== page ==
5 Fun Things To Do During The Cold Winter Months

Doug Williams

For those of us who live in cooler climates, coping with the cold is normal and just another part of the day, many of us live in moderate climates that allow us to enjoy the white, fluffy stuff and get us out building snowmen with the kids.

Generally, when we go out the temperature is a little above freezing, or if it’s a little below it’s fine to go out and play for a short while before retiring back into the warmth of indoors.

What about all the places where it’s not quite so moderate? Some areas like Canada and the mid-western United States have several months of, what can at times be described as, brutally cold temperatures.


I used to live in Atlantic Canada and freezing cold is an understatement, you have two choices when you’re faced with cold like that, hide away inside or get out there and have some fun and rest assured, there is fun to be had, even when it’s well below freezing.

Yes, these activities take place outside!

1. Here’s an activity that’s fun for you and the little ones to try during the cold months – freezing bubbles. Although bubbles are always fun at any time of year, they tend to pop very easily. But, when the temperatures hit about 10 degrees below, the bubbles freeze completely. You need to blow the bubbles up into the air so that there’s enough time for them to freeze before landing on something.

2. Try a Slushy Soda, if the temperature is lower than zero, this will work. This is soda and alcohol mixed together and will turn into slush almost immediately after being put outside. The trick is to mix the alcohol and soda inside in the warm, then seal the mixture into a bottle of some sort.

Next, put the bottle in a snowbank for a few hours to ensure the whole mixture is reached by the cold. As soon as the top of the bottle is pulled off, the mixture immediately turns to slush as the cold air hits it.


People who have tried this say that glass or aluminum work best, and regular, not diet, soda will have better results.

I know, I know, you want to know how it works!
Here we go – By opening the lid of the bottle, the pressure is lowered, releasing carbon dioxide bubbles. These little bubbles turn into slushy ice crystals.

An important thing to remember is to use a beverage with a low alcohol content, otherwise, this little trick won’t work. A liquid with high alcohol content takes longer to freeze and needs even colder temperatures to work. Because there are added sugars in the soda and alcohol, it takes a while to freeze, and it needs colder temperatures to freeze all the way.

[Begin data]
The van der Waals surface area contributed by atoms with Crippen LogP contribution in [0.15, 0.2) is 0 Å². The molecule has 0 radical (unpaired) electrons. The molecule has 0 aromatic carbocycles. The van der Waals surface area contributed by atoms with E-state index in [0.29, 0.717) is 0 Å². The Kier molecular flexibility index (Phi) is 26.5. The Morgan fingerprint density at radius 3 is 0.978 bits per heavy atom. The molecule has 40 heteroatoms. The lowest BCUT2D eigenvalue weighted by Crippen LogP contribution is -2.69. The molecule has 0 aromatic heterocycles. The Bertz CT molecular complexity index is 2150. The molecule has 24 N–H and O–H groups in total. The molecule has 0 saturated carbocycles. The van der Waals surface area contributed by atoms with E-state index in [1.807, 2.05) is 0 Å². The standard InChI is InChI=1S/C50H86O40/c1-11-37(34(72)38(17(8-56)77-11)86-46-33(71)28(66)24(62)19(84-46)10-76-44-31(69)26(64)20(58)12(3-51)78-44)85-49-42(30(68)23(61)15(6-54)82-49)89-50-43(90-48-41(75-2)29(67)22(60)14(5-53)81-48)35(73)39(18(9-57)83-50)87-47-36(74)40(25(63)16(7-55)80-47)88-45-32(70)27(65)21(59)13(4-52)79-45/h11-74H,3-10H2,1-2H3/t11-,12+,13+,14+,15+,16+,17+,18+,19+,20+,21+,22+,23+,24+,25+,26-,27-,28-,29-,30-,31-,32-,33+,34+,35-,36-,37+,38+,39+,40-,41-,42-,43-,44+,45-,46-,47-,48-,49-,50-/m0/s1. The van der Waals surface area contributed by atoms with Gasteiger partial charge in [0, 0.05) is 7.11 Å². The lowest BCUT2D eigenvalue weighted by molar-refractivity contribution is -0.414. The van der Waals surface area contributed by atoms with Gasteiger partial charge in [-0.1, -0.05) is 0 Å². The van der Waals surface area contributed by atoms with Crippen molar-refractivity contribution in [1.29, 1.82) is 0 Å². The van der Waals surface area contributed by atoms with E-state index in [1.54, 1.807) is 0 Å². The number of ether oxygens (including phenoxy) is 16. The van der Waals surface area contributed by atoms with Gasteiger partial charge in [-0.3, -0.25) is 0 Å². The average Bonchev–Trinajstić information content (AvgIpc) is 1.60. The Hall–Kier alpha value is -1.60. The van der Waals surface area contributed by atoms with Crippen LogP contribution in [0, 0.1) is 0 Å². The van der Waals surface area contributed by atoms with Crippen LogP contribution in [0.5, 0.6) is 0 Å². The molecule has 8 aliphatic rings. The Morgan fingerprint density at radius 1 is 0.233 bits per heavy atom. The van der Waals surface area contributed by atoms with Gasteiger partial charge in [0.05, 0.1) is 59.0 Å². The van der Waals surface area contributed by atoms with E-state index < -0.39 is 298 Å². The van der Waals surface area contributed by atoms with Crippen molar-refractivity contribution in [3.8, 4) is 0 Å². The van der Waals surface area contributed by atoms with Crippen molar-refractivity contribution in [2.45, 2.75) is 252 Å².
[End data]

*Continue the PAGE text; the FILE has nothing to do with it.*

3. Another fun one is square tires. Mechanics living in areas where freezing conditions are the norm have to deal with many cases where tires deflate due to the drop in temperatures. This is because the air pressure in the tires decreases as the temperatures fall.

This isn’t usually an issue, once a car starts moving, the tires start to warm up and inflate as the air pressure returns to normal. Still, they could take longer to again the correct pressure if the temperatures are 30 degrees or below. This is where the term “square tires” comes from.

When you’re driving along and you’re bouncing up and down, clunk, clunk, clunk!

4. Here’s another one, although this one will definitely need some adult supervision. It requires playing with hot, boiling water in the wind.

Before trying this experiment, there must be a big enough difference between the temperature of the outside air and the temperature of the water. Those who have tried this say that they got their best results in temperatures of minus 30 degrees F (-30c) or lower.

The science behind this experiment is that cold air is usually dense, or tighter, than warm air. When the hot water is thrown into the cold air, the hot water has nowhere to go, turning it into snow.

Again, for those who don’t know what it’s like to live in colder climates, there’s quite a lot of preparation needed to ensure a person stays safe throughout the winter months. One example is the need to use special heaters to place under the hoods of your car so as to make sure they start in sub-zero temperatures. We used to have a block heater that we plugged in at night!

5. Here’s one not to do – Sure it can be funny, but it has a good chance of causing some problems, especially if you or someone else gets too stuck.

Again, this is for those who’ve grown up and live in the colder climates of the north. There has always been a joke about bits of the body sticking to metal items, sometimes among children, they touch metal objects to their tongue, we used to do it with a spoon we’d left out. If it’s a large metal object like a flagpole, you could be stuck there for a long time.

If your tongue touches something metal and cold the moisture on your tongue freezes and creates a bond with the surface of the metal, the metal sucks the heat from your tongue faster than you can keep it warm so you can’t defrost it yourself and so you’re stuck!


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fmssolution is one of the authors writing for Outdoor Revival